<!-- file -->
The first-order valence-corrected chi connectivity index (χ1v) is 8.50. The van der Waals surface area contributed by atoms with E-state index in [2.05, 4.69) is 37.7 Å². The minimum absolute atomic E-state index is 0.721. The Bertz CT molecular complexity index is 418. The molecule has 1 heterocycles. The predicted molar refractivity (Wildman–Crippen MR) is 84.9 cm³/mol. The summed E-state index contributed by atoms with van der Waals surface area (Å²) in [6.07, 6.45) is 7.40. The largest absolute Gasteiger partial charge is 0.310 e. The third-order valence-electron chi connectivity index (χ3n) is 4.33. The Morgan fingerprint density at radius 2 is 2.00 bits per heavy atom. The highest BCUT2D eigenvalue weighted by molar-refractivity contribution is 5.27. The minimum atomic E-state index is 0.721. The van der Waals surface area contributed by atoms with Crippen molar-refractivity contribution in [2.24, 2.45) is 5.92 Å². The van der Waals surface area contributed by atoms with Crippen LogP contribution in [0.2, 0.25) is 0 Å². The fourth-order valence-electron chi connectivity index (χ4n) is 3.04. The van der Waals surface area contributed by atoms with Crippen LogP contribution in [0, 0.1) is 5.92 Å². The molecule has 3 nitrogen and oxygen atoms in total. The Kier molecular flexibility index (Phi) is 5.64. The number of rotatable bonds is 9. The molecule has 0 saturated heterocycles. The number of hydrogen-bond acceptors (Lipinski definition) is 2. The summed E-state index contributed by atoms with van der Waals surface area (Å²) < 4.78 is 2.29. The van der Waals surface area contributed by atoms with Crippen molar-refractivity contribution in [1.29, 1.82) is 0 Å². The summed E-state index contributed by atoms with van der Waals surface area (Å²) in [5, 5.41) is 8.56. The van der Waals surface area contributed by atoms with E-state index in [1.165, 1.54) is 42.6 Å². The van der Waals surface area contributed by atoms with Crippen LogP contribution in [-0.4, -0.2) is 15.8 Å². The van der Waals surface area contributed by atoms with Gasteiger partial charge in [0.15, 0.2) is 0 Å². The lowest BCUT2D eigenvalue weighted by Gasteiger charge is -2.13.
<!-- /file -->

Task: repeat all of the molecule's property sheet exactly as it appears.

The first-order valence-corrected chi connectivity index (χ1v) is 8.50. The van der Waals surface area contributed by atoms with E-state index in [2.05, 4.69) is 37.7 Å². The minimum absolute atomic E-state index is 0.721. The Bertz CT molecular complexity index is 418. The molecule has 1 heterocycles. The predicted molar refractivity (Wildman–Crippen MR) is 84.9 cm³/mol. The summed E-state index contributed by atoms with van der Waals surface area (Å²) in [6.07, 6.45) is 7.40. The largest absolute Gasteiger partial charge is 0.310 e. The third-order valence-electron chi connectivity index (χ3n) is 4.33. The Morgan fingerprint density at radius 2 is 2.00 bits per heavy atom. The highest BCUT2D eigenvalue weighted by molar-refractivity contribution is 5.27. The minimum atomic E-state index is 0.721. The van der Waals surface area contributed by atoms with Crippen molar-refractivity contribution in [2.24, 2.45) is 5.92 Å². The van der Waals surface area contributed by atoms with Crippen LogP contribution in [0.2, 0.25) is 0 Å². The fourth-order valence-electron chi connectivity index (χ4n) is 3.04. The van der Waals surface area contributed by atoms with Crippen LogP contribution in [0, 0.1) is 5.92 Å². The molecule has 3 nitrogen and oxygen atoms in total. The Kier molecular flexibility index (Phi) is 5.64. The number of rotatable bonds is 9. The molecule has 0 saturated heterocycles. The number of hydrogen-bond acceptors (Lipinski definition) is 2. The summed E-state index contributed by atoms with van der Waals surface area (Å²) < 4.78 is 2.29. The van der Waals surface area contributed by atoms with Crippen molar-refractivity contribution in [1.29, 1.82) is 0 Å². The summed E-state index contributed by atoms with van der Waals surface area (Å²) in [5, 5.41) is 8.56. The van der Waals surface area contributed by atoms with E-state index in [1.165, 1.54) is 42.6 Å². The van der Waals surface area contributed by atoms with Crippen LogP contribution in [-0.4, -0.2) is 15.8 Å². The van der Waals surface area contributed by atoms with Gasteiger partial charge in [0.15, 0.2) is 0 Å². The lowest BCUT2D eigenvalue weighted by Gasteiger charge is -2.13.